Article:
The defence ministers of Greece and Cyprus were most of all interested in Russian arms, he said.
Greeks would first of all like adapting the Russian air defence systems to the NATO standards. Reciprocating, Russia is ready to do such work. There is an outlook for updating the BMP-1 (infantry combat vehicle). Russians are going to participate in the planned Greek tender for buying such vehicles for the Special Forces. At Defendory International'2004 Rosoboronexport has presented the programme for upgrading the amphibious version BMP-3F.
The military from the late Warsaw Pact and NATO newcomers now, Hungarians, Poles and Slovaks, were active at the Russian stands. They bother of upgrading their Soviet-made arms. Most of all they are interested in the T-72 tank and rocket artillery systems.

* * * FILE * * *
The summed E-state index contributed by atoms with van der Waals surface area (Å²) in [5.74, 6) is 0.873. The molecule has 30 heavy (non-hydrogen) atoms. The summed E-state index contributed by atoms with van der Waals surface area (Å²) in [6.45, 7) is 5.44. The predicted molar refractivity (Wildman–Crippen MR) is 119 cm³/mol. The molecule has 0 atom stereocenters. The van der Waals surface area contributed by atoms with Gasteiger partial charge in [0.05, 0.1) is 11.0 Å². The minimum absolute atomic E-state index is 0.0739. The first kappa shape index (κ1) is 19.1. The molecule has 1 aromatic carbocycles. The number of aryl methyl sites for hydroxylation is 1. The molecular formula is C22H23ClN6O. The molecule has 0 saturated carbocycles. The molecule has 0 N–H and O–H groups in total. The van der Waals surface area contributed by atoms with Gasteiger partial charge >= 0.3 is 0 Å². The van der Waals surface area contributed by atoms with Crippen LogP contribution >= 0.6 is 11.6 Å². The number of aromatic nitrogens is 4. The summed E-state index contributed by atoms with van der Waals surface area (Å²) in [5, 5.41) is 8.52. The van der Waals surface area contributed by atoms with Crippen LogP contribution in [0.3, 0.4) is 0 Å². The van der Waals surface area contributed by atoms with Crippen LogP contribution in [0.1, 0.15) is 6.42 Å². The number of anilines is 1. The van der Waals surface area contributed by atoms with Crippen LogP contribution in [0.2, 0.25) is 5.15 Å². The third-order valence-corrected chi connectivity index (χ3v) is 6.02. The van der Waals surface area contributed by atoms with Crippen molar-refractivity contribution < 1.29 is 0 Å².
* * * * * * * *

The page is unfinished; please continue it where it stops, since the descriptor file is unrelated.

The Algerian and Egyptian delegations were most interested in small vessels and boats.
As one of the main trends in arms manufacture and sale the Athens arms show revealed interest in modernising also old machines, such as the T-55 tank.
The main thing is that potential customers have understood: Russian weapons are upgraded on a new element base, pivoting on combat control automation, greater range and accuracy of fire, which means increased efficiency and survivability.
Bringing back into service of old weapons does not intend neglect for new weapons, such as the Khrizantema anti-tank and Iskander tactical missile systems, tested not long ago.
Another promising tendency has surfaced at Defendory International'2004 - Russians no longer shun lobbying deals in the field of military-technical cooperation.